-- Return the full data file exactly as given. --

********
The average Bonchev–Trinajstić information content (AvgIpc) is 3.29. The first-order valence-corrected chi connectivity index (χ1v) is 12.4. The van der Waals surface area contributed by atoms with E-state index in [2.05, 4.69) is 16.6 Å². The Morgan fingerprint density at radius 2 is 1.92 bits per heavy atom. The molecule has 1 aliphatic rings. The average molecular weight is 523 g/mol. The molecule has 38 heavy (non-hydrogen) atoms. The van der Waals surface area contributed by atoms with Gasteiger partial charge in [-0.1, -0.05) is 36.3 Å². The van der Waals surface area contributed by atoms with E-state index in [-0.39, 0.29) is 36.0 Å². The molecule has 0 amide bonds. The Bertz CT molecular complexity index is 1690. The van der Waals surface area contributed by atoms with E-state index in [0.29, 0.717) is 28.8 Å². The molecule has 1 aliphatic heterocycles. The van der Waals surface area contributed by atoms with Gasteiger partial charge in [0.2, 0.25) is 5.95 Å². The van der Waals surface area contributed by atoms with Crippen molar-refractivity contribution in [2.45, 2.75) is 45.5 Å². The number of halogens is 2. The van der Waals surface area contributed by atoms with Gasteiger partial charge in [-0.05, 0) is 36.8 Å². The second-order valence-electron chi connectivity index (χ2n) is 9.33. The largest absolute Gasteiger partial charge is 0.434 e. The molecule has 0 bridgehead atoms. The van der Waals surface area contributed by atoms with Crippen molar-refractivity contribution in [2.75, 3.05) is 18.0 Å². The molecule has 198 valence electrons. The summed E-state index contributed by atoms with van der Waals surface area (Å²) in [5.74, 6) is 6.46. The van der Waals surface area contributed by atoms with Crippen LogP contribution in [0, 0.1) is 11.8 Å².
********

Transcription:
The average Bonchev–Trinajstić information content (AvgIpc) is 3.29. The first-order valence-corrected chi connectivity index (χ1v) is 12.4. The van der Waals surface area contributed by atoms with E-state index in [2.05, 4.69) is 16.6 Å². The Morgan fingerprint density at radius 2 is 1.92 bits per heavy atom. The molecule has 1 aliphatic rings. The average molecular weight is 523 g/mol. The molecule has 38 heavy (non-hydrogen) atoms. The van der Waals surface area contributed by atoms with Gasteiger partial charge in [-0.1, -0.05) is 36.3 Å². The van der Waals surface area contributed by atoms with E-state index in [-0.39, 0.29) is 36.0 Å². The molecule has 0 amide bonds. The Bertz CT molecular complexity index is 1690. The van der Waals surface area contributed by atoms with E-state index in [0.29, 0.717) is 28.8 Å². The molecule has 1 aliphatic heterocycles. The van der Waals surface area contributed by atoms with Gasteiger partial charge in [0.2, 0.25) is 5.95 Å². The van der Waals surface area contributed by atoms with Crippen molar-refractivity contribution in [2.45, 2.75) is 45.5 Å². The number of halogens is 2. The van der Waals surface area contributed by atoms with Gasteiger partial charge in [-0.05, 0) is 36.8 Å². The second-order valence-electron chi connectivity index (χ2n) is 9.33. The largest absolute Gasteiger partial charge is 0.434 e. The molecule has 0 bridgehead atoms. The van der Waals surface area contributed by atoms with Crippen molar-refractivity contribution in [2.75, 3.05) is 18.0 Å². The molecule has 198 valence electrons. The summed E-state index contributed by atoms with van der Waals surface area (Å²) in [5.74, 6) is 6.46. The van der Waals surface area contributed by atoms with Crippen LogP contribution in [0, 0.1) is 11.8 Å².